The first-home savers accounts are based on an individual contributing up to $5000 a year, with the government adding a further 17% to the account. The maximum extra contribution in any year is $850. This is the amount that would be added if the $5200 a year is contributed to a first-home saver account, possibly to help a child or grandchild purchase their first property.
Assuming an earning rate in the first-home saver account of 4.5% a year, the $5200 annual contributions, boosted by the government contributions of $850 each year, will take the balance of the account to $34,587 – a nice reward for a commitment of just $100 a week.
Starting a transition to retirement income stream
In my opinion this is the ultimate personal finance strategy for anyone over the age of 60, and possibly 55 – depending on the components of your superannuation fund. The figures speak for themselves. There are three impressive forces working for you with this strategy:
1. You are withdrawing money tax-free from your superannuation fund.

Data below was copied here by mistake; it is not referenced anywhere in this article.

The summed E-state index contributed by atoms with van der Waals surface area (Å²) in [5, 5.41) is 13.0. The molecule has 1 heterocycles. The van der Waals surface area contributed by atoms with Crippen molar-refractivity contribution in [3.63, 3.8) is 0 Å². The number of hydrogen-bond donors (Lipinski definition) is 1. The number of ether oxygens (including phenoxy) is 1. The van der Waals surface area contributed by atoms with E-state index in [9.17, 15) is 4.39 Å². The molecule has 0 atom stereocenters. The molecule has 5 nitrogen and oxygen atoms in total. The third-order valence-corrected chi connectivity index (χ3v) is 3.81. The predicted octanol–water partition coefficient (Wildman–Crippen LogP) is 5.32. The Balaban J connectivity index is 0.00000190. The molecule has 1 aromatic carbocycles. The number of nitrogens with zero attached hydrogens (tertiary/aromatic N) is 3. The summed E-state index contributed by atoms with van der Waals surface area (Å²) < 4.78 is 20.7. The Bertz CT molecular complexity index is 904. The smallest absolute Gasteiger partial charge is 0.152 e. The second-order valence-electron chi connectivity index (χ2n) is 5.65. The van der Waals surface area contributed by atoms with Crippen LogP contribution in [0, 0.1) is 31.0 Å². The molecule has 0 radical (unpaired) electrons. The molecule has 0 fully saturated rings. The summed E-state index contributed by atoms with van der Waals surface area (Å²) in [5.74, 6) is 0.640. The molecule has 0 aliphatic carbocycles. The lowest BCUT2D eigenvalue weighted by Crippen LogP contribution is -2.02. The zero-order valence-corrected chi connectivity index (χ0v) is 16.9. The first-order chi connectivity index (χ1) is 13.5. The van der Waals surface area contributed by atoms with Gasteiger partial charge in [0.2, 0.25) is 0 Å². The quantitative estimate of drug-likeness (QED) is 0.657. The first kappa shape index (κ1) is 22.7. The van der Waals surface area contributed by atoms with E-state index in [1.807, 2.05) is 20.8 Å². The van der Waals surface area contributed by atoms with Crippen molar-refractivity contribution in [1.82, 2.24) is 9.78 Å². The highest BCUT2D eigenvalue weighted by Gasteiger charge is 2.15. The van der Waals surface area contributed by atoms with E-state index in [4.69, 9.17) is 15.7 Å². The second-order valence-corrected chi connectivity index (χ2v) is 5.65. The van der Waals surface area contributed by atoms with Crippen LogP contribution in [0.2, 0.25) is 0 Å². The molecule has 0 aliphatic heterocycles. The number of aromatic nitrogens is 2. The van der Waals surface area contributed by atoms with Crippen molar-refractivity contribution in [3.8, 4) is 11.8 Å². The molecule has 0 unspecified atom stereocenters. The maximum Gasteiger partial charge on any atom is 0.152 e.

2. You are saving on tax paid through salary sacrificing to superannuation.
3. The earnings in your superannuation are now taxed at 0% rather than the usual 15%.
Let's put some figures on these savings for someone who is 60 years old with $267,000 in their superannuation fund.
First, if this superannuation fund is converted to being a pension fund the earnings on the fund are now tax free – a saving of at least 0.75% or $2000 a year. Second, let’s assume they withdraw $20,000 a year tax-free from the superannuation fund to help meet their living costs.
A person paying tax at the rate of 31.5% (30% tax plus 1.5% Medicare) has to earn $29,200 to end up with $20,000 after tax – so this amount of money ($29,200) can now be safely salary sacrificed to superannuation. This leaves $24,817 after the superannuation contributions tax of 15% – which is the equivalent to a tax saving of $4871 a year.